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Has the special education law achieved equity in education acquisition for all affected children in Africa?

The special education law grants equal rights to children living with disability to acquire quality education despite their conditions. I have noted that some communities have children with various disabilities but their needs are not included in the education sector. I believe the inclusion of disabled children should entail the provision of special education resources to aid their learning. During the special education week in our school, I learned that many children in Africa have little or no advocacies regarding their educational ambitions. Despite the provision of the law to control this, it remains a debate whether it works towards promoting equity for all children affected by one form of disability or the other.

Megan Page

in Education News

1 answer

1 answer

Kevin Sutter on January 15, 2018

The law on special education has not achieved equity for education acquisition of the affected children in Africa. I have learned that despite various governments agreeing on certain legal stipulations on special education, the respective departments, personnel, and individual citizens fail to adhere to them. Having interacted with multiple families with disadvantaged children, they have little information on the law protecting their children. In addition, those who are aware admit having limited capabilities of accessing the resources for special education. I can attest that the law has failed in helping children in some regions. Despite the challenges faced concerning it, the people assigned to work towards it can increase the awareness of the law and the available resources designed to help such children and families. The question of whether equity is possible is common, and according to my experience with communities, a lot of blame is directed towards the law and the inequality therein. Through the laxity experienced in many countries, various families are affected because they have no equal opportunities as their counterparts in regions that are strategic for the resources.

I have often heard that the sector of education in many countries acknowledge that the needs of disadvantaged children are unique from the typical children. Having interacted with some families with affected children, they admit having no information about the special weeks of special education during which various stakeholders make awareness concerning the services and resources. As a result, they suffer the burden of taking care of their loved one with limited resources. If the special education regulation would consider the people in remote areas who may not know the occurrences in the prime areas, the challenges children with disability face could be resolved amicably. I have encountered some children suffering because of their conditions. Some are mentally challenged, but with no special schools to attend. Some are physically challenged but have no equipment to aid their movement and learning. After visiting some schools, I was amazed that some of them have no streaming facilities or infrastructural designs that favor students with disabilities. For example, I know of few institutions that offer special education training for teachers. This translates to low teacher availability for the special children. The presence of the law does not mean everything will be okay. In my view, there is need to incorporate special facilities that can help such children across the continent with equity.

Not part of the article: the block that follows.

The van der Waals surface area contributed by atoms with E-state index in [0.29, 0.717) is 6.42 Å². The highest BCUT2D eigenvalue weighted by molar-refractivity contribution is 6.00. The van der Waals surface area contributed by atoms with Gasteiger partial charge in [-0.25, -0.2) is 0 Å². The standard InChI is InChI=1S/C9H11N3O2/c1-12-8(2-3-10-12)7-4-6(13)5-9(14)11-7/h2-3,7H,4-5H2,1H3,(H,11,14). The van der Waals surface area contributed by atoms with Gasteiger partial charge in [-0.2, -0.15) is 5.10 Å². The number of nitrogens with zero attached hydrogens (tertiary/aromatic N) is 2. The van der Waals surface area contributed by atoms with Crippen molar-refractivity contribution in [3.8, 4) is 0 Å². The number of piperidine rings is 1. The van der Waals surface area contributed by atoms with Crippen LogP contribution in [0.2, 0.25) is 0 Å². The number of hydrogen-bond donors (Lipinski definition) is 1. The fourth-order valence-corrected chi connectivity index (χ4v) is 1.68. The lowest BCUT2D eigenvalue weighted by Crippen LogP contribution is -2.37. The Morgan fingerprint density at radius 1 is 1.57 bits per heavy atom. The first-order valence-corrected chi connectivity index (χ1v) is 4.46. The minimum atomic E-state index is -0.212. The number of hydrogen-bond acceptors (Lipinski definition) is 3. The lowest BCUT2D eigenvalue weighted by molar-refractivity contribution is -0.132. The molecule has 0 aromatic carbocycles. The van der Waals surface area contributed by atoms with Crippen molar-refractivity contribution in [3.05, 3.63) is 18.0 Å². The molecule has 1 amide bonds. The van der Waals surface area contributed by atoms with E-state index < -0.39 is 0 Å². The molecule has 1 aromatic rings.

Wilson Hansen2 years ago

I have a different view concerning the issue of special education law and its implementation in Africa. In as much as I do not refute the fact that some people are not beneficiaries of the legal provisions, I still believe the law has been instrumental in aiding learning for special students in the education sector. At least, a significant percentage of the people I have personally talked to know about the law concerning special education. The fact that some children are not benefitting from the special resources set aside for mentally or physically challenged children does not mean the law on the same has failed. A percentage of the responsibility lies in the hands of the guardians or parents who are expected to seek for the services that suit the condition of the children from relevant departments concerned with disability. Therefore, I can tell that the law has done its part; the populace should reach out and receive the aid they need.

Ronald Millera year ago

Unfortunately, we can find cases of students with disabilities facing difficulties to have access to education all over the world. Although it’s true that some countries have implemented a special education law, the reality is that physically challenged students still face many problems to get an education and we can’t say that there’s equality in the educational system. Only a few countries in the world take a part of their annual budgets to allocate it to special education resources, while most countries don’t take the students with disabilities into account and make those students to stay outside the education system.  

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